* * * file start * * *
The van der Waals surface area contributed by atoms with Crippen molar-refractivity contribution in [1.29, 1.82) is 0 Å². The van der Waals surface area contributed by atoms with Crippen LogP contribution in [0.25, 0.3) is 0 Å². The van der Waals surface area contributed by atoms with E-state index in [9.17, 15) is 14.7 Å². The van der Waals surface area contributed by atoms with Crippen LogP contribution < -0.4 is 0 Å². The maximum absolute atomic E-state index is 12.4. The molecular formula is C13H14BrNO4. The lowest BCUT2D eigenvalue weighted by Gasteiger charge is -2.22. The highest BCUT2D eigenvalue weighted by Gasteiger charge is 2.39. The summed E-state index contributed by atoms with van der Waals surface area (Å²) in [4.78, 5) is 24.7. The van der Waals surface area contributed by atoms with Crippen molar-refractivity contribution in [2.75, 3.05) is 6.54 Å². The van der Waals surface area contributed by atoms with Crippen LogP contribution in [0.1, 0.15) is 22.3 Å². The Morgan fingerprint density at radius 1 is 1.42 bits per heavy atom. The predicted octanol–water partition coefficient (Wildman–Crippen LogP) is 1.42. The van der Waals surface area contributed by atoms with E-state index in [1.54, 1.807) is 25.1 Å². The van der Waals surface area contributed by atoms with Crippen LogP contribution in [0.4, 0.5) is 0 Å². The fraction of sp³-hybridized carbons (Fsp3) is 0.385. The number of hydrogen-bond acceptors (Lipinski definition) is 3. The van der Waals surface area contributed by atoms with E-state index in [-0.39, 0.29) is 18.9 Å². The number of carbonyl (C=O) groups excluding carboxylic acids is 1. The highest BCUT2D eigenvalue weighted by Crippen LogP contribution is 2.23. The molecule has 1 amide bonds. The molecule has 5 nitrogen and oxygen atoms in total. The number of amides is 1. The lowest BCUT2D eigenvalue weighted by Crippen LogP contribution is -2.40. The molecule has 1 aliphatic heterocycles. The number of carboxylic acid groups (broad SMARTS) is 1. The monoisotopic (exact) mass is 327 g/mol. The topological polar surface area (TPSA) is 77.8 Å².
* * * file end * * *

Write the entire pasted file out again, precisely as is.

The van der Waals surface area contributed by atoms with Crippen molar-refractivity contribution in [1.29, 1.82) is 0 Å². The van der Waals surface area contributed by atoms with Crippen LogP contribution in [0.25, 0.3) is 0 Å². The van der Waals surface area contributed by atoms with E-state index in [9.17, 15) is 14.7 Å². The van der Waals surface area contributed by atoms with Crippen LogP contribution < -0.4 is 0 Å². The maximum absolute atomic E-state index is 12.4. The molecular formula is C13H14BrNO4. The lowest BCUT2D eigenvalue weighted by Gasteiger charge is -2.22. The highest BCUT2D eigenvalue weighted by Gasteiger charge is 2.39. The summed E-state index contributed by atoms with van der Waals surface area (Å²) in [4.78, 5) is 24.7. The van der Waals surface area contributed by atoms with Crippen molar-refractivity contribution in [2.75, 3.05) is 6.54 Å². The van der Waals surface area contributed by atoms with Crippen LogP contribution in [0.1, 0.15) is 22.3 Å². The Morgan fingerprint density at radius 1 is 1.42 bits per heavy atom. The predicted octanol–water partition coefficient (Wildman–Crippen LogP) is 1.42. The van der Waals surface area contributed by atoms with E-state index in [1.54, 1.807) is 25.1 Å². The van der Waals surface area contributed by atoms with Crippen LogP contribution in [0.4, 0.5) is 0 Å². The fraction of sp³-hybridized carbons (Fsp3) is 0.385. The number of hydrogen-bond acceptors (Lipinski definition) is 3. The van der Waals surface area contributed by atoms with E-state index in [-0.39, 0.29) is 18.9 Å². The number of carbonyl (C=O) groups excluding carboxylic acids is 1. The highest BCUT2D eigenvalue weighted by Crippen LogP contribution is 2.23. The molecule has 1 amide bonds. The molecule has 5 nitrogen and oxygen atoms in total. The number of amides is 1. The lowest BCUT2D eigenvalue weighted by Crippen LogP contribution is -2.40. The molecule has 1 aliphatic heterocycles. The number of carboxylic acid groups (broad SMARTS) is 1. The monoisotopic (exact) mass is 327 g/mol. The topological polar surface area (TPSA) is 77.8 Å².